Round Rock ISD’s controversial $508 million bond election has stirred up a slew of debate and, most recently, legal threats from one of the bond’s biggest proponents.

Clint Harris, a construction consultant who is involved with a pro-bond PAC, is threatening taxpayers opposed to the bond and tax increase—telling them to “pucker up” for his coming lawsuit, and that he’ll sue them for their “nest egg.” 

When the half-billion-dollar debt package was first announced earlier this year, local parents and taxpayers raised concerns about the fiscal responsibility of the proposal: excessive cost estimates, misplaced spending priorities, and tax impact were among the top issues. To make matters worse, all of the bond’s critical and non-critical projects were lumped into one question on the ballot, forcing voters into an all-or-nothing decision.

In addition to the problems with the bond itself, many taxpayers raised questions about the motivation of a local political action committee promoting the bond. The Round Rock Forward PAC has raised nearly $50,000 to market the bond, with over 91 percent of the PAC’s financial donations coming from local construction and engineering businesses.

Harris, one of the PAC’s top financial backers, wrote an open letter on LinkedIn appealing to local contractors to donate and help pass the bond.

“Many of you are vendors of RRISD and would benefit directly from it,” he said.

Members of a local citizen group posted screenshots of Harris’ letter on their Facebook page. Harris has since deleted the letter.

The Round Rock Parents and Taxpayers, a community of district residents, pointed to the letter as concerning evidence demonstrating that special interests have gotten heavily involved in trying to pass the bond in order to financially benefit from it.

Harris did not like his letter being exposed. Shortly after it was posted on Facebook, he began threatening members of the taxpayer group with lawsuits.

“You guys messed with the wrong guy,” said Harris. “I have money and attorneys and actually will sue for the slander you have posted on this page. Pucker up. I warned you last year and I’m coming at you hard this time.”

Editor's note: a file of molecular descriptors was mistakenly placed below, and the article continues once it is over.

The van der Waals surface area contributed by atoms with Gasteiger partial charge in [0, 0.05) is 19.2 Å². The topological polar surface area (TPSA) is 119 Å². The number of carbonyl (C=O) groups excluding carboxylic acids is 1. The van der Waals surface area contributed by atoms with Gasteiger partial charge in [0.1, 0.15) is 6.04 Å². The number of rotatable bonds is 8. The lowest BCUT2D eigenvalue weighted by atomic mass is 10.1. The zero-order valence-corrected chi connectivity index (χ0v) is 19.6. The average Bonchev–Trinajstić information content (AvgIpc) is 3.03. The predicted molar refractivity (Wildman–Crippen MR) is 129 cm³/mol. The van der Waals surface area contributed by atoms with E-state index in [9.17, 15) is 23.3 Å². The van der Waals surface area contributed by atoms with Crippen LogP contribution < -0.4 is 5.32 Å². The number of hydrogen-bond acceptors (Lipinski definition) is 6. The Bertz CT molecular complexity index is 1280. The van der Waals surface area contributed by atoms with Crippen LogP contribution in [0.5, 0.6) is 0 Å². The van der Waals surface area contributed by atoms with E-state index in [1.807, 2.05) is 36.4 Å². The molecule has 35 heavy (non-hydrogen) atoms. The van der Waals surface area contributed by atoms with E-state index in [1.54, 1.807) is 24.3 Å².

Harris referenced last year’s $572 million bond proposal, which local contractors also spent thousands trying to pass. Voters soundly rejected that bond, yet this year’s package shares many of the same issues.

Harris kept commenting, threatening to sue numerous people on the page:

Every administrator on the page will be getting sued. Hmm…how much is this going to make me????? I’m betting on several million.

I’m going to own you guys. Trust me…there will be a civil suit filed.

Harris continued, bragging about his relationship with local judges:

Wilco Travis. I know all the judges. You guys are messing with the wrong guy! You will pay!

One response to Harris pointed out that the post simply showed the letter Harris himself wrote. Round Rock resident Pamela Oldham said, “They’re YOUR words—evidenced by screenshot of YOUR post on a public global media forum on YOUR page.”

Harris addressed Oldham in another comment.

Pam…. are you an administrator of the page? I’m betting you are. Hope you have a nice nest egg I’m going to own soon.

Good news is, you have an attorney to help you. Bad news is…it will still cost you to defend yourself.

Legal experts say Harris could find himself facing sanctions if he proceeds with filing suit against the local taxpayers.

“The Texas Citizens Participation Act allows people who are frivolously sued in an effort to chill their speech a right to recover attorney’s fees and sanctions against the plaintiff,” said Tony McDonald, general counsel for Empower Texans. “If Harris proceeds with suing these taxpayers, he will face an uphill battle to show a non-frivolous suit and avoid being sanctioned. I expect his improper claims of a special relationship with local judges will not help his case on that front.”

But beyond Harris’ threats, local taxpayers say the bond’s bloated costs are reason enough to reject it.

Marshall Sprigg, spokesman for Residents for Accountability and Transparency, said the new bond is two and a half to three times the $160-$200 million of critical needs the district proposed in December 2017, and that any surplus can be spent at the school board’s discretion.

“We don’t need to give a blank check to Round Rock ISD just because special interests want to get their hands on more taxpayer money,” he said. “We could come back with a reasonable bond that all of us can support, that will help the kids with the things that are high priority.”

Early voting is currently underway and continues through Friday, November 2. Election Day is November 6.

Jacob Asmussen

Jacob Asmussen is a Senior Journalist for Texas Scorecard. He attended the University of Mary Hardin-Baylor and in 2017 earned a double major in public relations and piano performance.